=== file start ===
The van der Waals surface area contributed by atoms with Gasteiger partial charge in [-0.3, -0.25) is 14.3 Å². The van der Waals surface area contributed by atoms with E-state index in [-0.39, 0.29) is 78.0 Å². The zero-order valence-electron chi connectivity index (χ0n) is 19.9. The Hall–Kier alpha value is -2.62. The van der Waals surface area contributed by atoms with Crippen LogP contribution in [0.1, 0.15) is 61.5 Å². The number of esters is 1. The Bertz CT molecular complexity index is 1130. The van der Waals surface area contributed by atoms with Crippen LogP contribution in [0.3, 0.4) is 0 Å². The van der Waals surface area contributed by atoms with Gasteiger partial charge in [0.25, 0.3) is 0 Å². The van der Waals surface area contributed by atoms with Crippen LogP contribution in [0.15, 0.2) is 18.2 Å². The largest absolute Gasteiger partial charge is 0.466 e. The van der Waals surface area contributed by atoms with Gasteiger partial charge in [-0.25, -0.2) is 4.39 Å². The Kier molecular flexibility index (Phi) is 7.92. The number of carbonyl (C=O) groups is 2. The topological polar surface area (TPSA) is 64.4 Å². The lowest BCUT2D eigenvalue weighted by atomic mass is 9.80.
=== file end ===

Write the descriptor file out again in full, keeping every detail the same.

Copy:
The van der Waals surface area contributed by atoms with Gasteiger partial charge in [-0.3, -0.25) is 14.3 Å². The van der Waals surface area contributed by atoms with E-state index in [-0.39, 0.29) is 78.0 Å². The zero-order valence-electron chi connectivity index (χ0n) is 19.9. The Hall–Kier alpha value is -2.62. The van der Waals surface area contributed by atoms with Crippen LogP contribution in [0.1, 0.15) is 61.5 Å². The number of esters is 1. The Bertz CT molecular complexity index is 1130. The van der Waals surface area contributed by atoms with Crippen LogP contribution in [0.3, 0.4) is 0 Å². The van der Waals surface area contributed by atoms with Gasteiger partial charge in [0.25, 0.3) is 0 Å². The van der Waals surface area contributed by atoms with Crippen LogP contribution in [0.15, 0.2) is 18.2 Å². The largest absolute Gasteiger partial charge is 0.466 e. The van der Waals surface area contributed by atoms with Gasteiger partial charge in [-0.25, -0.2) is 4.39 Å². The Kier molecular flexibility index (Phi) is 7.92. The number of carbonyl (C=O) groups is 2. The topological polar surface area (TPSA) is 64.4 Å². The lowest BCUT2D eigenvalue weighted by atomic mass is 9.80.